Why External Powers Should Avoid Fueling South China Sea Tensions

The South China Sea issue can be solved peacefully and be managed through non-military means as long as all parties concerned remain engaged in serious dialogues and consultations.

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An aerial drone photo taken on May 16, 2024 shows several Philippine ships gathering illegally and conducting activities irrelevant to legitimate fishing in the surrounding waters of Huangyan Dao. (CCG/Handout via Xinhua)

The South China Sea remains a complex issue that lacks simple resolutions and has been distorted bigger than the issue itself in nature. It is essential for members of the Association of Southeast Asian Nations (ASEAN), which may have varying attitudes, to collectively prioritize regional stability.

Moreover, external engagements that may exacerbate tensions should be avoided. This is also a priority in relevant diplomatic negotiations. Outside countries must not interfere in the issue or make irresponsible remarks or provocations, or any direct or indirect involvement.

The South China Sea issue can be addressed peacefully through diplomatic negotiations under the ASEAN-China framework.

At the 26th ASEAN-China Summit in September 2023, the two sides adopted the Guidelines for Accelerating the Early Conclusion of an Effective and Substantive Code of Conduct (COC) in the South China Sea. These guidelines set out a road map for the COC negotiations, including a timeline for concluding the agreement and a list of key issues to be addressed.

However, the Philippines has engaged with external countries like the United States and Japan regarding the South China Sea. They don’t prefer any peaceful solution or play any constructive role. They try to make the problem even bigger, even worse.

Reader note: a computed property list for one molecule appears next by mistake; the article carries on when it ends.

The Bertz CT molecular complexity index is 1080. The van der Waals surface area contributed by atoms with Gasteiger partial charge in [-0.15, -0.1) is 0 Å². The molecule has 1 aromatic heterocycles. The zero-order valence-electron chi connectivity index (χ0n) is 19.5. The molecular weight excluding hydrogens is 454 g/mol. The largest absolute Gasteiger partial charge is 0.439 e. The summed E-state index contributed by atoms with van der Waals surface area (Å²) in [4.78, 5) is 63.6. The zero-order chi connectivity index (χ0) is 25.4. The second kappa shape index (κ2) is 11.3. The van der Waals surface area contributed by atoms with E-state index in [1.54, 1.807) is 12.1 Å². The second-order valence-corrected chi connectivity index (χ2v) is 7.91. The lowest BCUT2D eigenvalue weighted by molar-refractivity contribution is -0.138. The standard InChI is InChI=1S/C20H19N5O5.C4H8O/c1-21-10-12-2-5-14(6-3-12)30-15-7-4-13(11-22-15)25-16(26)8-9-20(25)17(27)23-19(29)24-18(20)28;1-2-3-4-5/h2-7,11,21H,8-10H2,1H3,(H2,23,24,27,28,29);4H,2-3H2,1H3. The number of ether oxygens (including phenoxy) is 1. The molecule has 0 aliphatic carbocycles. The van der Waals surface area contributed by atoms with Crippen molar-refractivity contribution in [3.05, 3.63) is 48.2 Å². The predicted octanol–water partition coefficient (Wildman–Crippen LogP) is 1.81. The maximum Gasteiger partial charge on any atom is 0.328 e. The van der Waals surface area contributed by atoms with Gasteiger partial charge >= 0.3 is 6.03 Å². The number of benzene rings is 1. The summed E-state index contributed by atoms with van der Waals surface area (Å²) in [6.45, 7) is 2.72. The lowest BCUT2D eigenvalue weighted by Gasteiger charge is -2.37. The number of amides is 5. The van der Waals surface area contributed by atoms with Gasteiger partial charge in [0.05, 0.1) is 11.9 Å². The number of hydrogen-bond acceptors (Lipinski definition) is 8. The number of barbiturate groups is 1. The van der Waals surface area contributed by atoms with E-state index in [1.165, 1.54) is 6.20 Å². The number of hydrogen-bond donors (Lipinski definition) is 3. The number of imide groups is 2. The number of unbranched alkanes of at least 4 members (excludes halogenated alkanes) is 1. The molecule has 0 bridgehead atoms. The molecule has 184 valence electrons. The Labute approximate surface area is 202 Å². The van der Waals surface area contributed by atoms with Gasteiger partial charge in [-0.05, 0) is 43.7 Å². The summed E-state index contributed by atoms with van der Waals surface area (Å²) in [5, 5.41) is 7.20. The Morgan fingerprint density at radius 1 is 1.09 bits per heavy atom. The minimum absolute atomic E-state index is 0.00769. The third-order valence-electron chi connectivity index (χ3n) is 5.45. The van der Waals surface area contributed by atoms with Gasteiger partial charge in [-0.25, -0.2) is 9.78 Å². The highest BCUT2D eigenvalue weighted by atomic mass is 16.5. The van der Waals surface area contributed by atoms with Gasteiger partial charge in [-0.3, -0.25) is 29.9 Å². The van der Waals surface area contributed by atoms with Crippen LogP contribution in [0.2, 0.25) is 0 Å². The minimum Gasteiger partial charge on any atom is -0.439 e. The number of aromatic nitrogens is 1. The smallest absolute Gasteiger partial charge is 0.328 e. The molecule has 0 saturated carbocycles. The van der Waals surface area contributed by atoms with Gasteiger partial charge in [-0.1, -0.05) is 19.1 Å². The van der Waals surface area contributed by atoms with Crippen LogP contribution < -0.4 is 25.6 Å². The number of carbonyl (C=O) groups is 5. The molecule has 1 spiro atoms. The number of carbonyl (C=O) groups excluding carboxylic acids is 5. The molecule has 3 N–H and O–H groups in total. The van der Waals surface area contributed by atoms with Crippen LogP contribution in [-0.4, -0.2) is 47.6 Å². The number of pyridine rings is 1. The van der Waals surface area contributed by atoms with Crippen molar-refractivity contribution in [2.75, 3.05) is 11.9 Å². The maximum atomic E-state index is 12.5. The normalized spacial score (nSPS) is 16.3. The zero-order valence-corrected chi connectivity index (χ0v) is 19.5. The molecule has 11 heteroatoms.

The United States and its allies try to stop China from rising and try to contain China and encircle China. It seems to be the return of the Cold War.

The recent military exercises initiated by the United States and participated in by Japan and the Philippines seem repetitive and dangerous. They should not conduct such provocative or military activity.

Therefore, parties directly involved in the issue must continue to settle the dispute by peaceful means. The concerned parties should continue using the ASEAN-China mechanism for the full implementation of the Declaration on the Conduct of Parties in the South China Sea (DOC), and they should further work together to realize the COC and collaborate in settling the issue.

Undoubtedly, political trust, mutual learning, mutual respect, and mutual interests are basic foundations of realizing the prospective COC.

It’s crucial to promote free trade and regional economic integration, which can create a strong incentive for stability in the region.

The South China Sea issue can be solved peacefully and be managed through non-military means as long as all parties concerned remain engaged in serious dialogues and consultations.

The generally friendly and increasingly close relations between China and ASEAN and between China and ASEAN individual member states must not be clouded by South China Sea issue.

We need to commit to maintaining peace, security and stability in the South China Sea, as well as sustaining the enormous interest for the whole region generated by good cooperative relations and a mutually beneficial comprehensive strategic partnership between China and ASEAN.

We need to prepare for peace instead of strengthening our capability to win a war. We need to strengthen our capability to win the peace. We need peace because peace is very important for economic development. Without peace, it’s very difficult to achieve economic development. And as we have seen in our various experiences in the world, war is always inimical to economic development. War is inimical to human prosperity.

Kin Phea

Kin Phea is director general of the International Relations Institute of Cambodia, a think tank under the Royal Academy of Cambodia.

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